Preoperative hyoscine patches can be used in patients with high risk for
    postoperative nausea and vomiting but should be avoided in the elderly.

Anti-thrombotic prophylaxis

  • Low molecular
    weight heparin or unfragmented heparin reduces the risk of thromboembolic
    events and should be routinely started postoperatively unless exceptional
    circumstances make this unsafe.
  • Intermittent
    pneumatic compression devices should be used to further reduce this risk.

Preoperative steroids administration

  • The authors recommend
    steroid administration (methylprednisolone at a dose of 500 mg.
  • No recommendation
    can be formulated on diabetic patients undergoing liver surgery.

Antimicrobial prophylaxis and skin preparation

  • The authors
    recommend antibiotic prophylaxis (such as cefazolin) within 60 min before surgical
    incision, with no benefit extending it into the postoperative period.
  • In case of
    complex liver surgery with biliary reconstruction, a targeted antibiotic
    pre-emptive regimen based on preoperative bile culture may be recommended, but
    its duration is unknown.
  • Skin preparation
    with chlorhexidine-alcoholic solution is associated with a lower rate of
    surgical site infections, compared to povidone-iodine solution.

Minimally invasive approach

  • Laparoscopic
    liver resection is recommended in trained teams and when clinically
    appropriate, since it reduces the postoperative length of stay and complication

Postoperative glycemic control

  • The authors
    recommend insulin therapy for maintenance of normoglycemia
    (<8.3 mmol/l).

Prevention of delayed gastric emptying (DGE)

  • Use of an
    omental flap to cover the cut surface of the liver might reduce the risk of
    delayed gastric emptying after left-sided liver resection.

Early and scheduled mobilization

  • Early
    mobilization (out of bed) after liver surgery should be established from the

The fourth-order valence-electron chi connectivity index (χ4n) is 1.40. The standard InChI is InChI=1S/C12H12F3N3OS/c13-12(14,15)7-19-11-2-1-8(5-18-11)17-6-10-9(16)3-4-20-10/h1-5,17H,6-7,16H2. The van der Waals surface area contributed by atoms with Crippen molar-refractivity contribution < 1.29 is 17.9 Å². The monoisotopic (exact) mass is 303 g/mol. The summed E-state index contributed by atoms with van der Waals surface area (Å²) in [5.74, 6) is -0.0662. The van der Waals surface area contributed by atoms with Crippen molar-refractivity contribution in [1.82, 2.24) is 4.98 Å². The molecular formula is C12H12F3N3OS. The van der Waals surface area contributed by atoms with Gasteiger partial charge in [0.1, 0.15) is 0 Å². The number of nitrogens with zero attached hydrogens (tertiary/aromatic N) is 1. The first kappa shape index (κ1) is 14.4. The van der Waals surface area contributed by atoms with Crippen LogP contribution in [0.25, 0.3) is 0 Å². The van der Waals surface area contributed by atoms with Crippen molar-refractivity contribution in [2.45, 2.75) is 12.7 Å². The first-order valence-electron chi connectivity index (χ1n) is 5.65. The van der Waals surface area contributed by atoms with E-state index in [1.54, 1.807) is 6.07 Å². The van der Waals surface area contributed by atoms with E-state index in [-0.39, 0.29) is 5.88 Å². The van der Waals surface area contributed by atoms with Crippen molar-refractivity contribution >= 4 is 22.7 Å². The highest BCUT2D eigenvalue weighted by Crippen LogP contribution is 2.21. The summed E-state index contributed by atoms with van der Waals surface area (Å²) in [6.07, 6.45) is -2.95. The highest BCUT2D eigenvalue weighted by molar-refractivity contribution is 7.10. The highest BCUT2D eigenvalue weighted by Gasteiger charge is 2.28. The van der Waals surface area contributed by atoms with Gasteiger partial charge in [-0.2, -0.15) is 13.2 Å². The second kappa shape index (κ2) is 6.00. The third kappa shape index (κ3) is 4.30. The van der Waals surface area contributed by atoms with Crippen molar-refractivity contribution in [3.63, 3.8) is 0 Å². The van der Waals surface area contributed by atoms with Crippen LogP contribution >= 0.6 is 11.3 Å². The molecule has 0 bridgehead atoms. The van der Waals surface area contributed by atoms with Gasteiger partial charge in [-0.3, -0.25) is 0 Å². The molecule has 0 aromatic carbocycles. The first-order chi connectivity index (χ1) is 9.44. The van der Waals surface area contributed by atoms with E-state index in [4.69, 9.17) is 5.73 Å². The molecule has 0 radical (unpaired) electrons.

operative day until hospital discharge. ,
  • No recommendation
    can be made regarding the optimal duration of mobilization.


  • Substantial
    literature exists supporting that audit and feedback improve outcomes in health
    care and surgery.
  • Regular audit and
    feedback should be implemented and performed in liver surgery to monitor and
    improve postoperative outcomes and compliance to the ERAS program.

Fluid management

  • Low central
    venous pressure (below 5 cm H2O) with close monitoring is recommended during
    hepatic transection.
  • As maintenance
    fluid balanced crystalloid should be preferred over 0.9% saline or colloids.
    Goal-directed fluid therapy optimizes cardiac output and end-organ perfusion.
    This may be particularly beneficial after the intraoperative liver resection
    during a low central venous pressure state to restore tissue perfusion.
  • Patients who have
    comorbidities and reduced cardiac function may benefit most.

Postoperative nausea and vomiting (PONV) prophylaxis

  • A multimodal
    approach to postoperative nausea and vomiting should be used.
  • Patients should
    receive postoperative nausea and vomiting prophylaxis with at least 2
    antiemetic drugs such as dexamethasone and ondansetron.

“These guidelines based on the best available evidence allow standardization of the perioperative management of patients undergoing liver surgery,” the authors concluded. “Specific studies on hepatectomy in cirrhotic patients following an ERAS program are still needed.”


Joliat, GR., Kobayashi, K., Hasegawa, K. et al. Guidelines for Perioperative Care for Liver Surgery: Enhanced Recovery After Surgery (ERAS) Society Recommendations 2022. World J Surg (2022). https://doi.org/10.1007/s00268-022-06732-5